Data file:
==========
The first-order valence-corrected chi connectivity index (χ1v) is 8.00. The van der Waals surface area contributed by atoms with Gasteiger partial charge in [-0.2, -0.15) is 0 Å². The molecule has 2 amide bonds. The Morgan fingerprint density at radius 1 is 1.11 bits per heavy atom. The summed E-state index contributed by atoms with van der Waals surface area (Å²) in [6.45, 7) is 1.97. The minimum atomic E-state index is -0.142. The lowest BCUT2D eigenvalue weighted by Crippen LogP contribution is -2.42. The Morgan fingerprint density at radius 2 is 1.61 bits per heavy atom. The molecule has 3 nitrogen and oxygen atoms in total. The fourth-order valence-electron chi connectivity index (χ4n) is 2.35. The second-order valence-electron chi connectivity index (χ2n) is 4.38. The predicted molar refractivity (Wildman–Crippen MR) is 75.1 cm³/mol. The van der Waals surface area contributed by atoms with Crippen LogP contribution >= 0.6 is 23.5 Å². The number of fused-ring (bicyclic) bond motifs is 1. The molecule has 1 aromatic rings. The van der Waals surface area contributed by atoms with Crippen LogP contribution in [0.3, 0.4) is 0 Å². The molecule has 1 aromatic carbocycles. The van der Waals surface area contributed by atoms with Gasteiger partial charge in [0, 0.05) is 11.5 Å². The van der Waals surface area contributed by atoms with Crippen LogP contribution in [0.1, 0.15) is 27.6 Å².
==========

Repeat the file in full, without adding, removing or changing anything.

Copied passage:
The first-order valence-corrected chi connectivity index (χ1v) is 8.00. The van der Waals surface area contributed by atoms with Gasteiger partial charge in [-0.2, -0.15) is 0 Å². The molecule has 2 amide bonds. The Morgan fingerprint density at radius 1 is 1.11 bits per heavy atom. The summed E-state index contributed by atoms with van der Waals surface area (Å²) in [6.45, 7) is 1.97. The minimum atomic E-state index is -0.142. The lowest BCUT2D eigenvalue weighted by Crippen LogP contribution is -2.42. The Morgan fingerprint density at radius 2 is 1.61 bits per heavy atom. The molecule has 3 nitrogen and oxygen atoms in total. The fourth-order valence-electron chi connectivity index (χ4n) is 2.35. The second-order valence-electron chi connectivity index (χ2n) is 4.38. The predicted molar refractivity (Wildman–Crippen MR) is 75.1 cm³/mol. The van der Waals surface area contributed by atoms with Crippen LogP contribution >= 0.6 is 23.5 Å². The number of fused-ring (bicyclic) bond motifs is 1. The molecule has 1 aromatic rings. The van der Waals surface area contributed by atoms with Crippen LogP contribution in [0.3, 0.4) is 0 Å². The molecule has 1 aromatic carbocycles. The van der Waals surface area contributed by atoms with Gasteiger partial charge in [0, 0.05) is 11.5 Å². The van der Waals surface area contributed by atoms with Crippen LogP contribution in [0.1, 0.15) is 27.6 Å².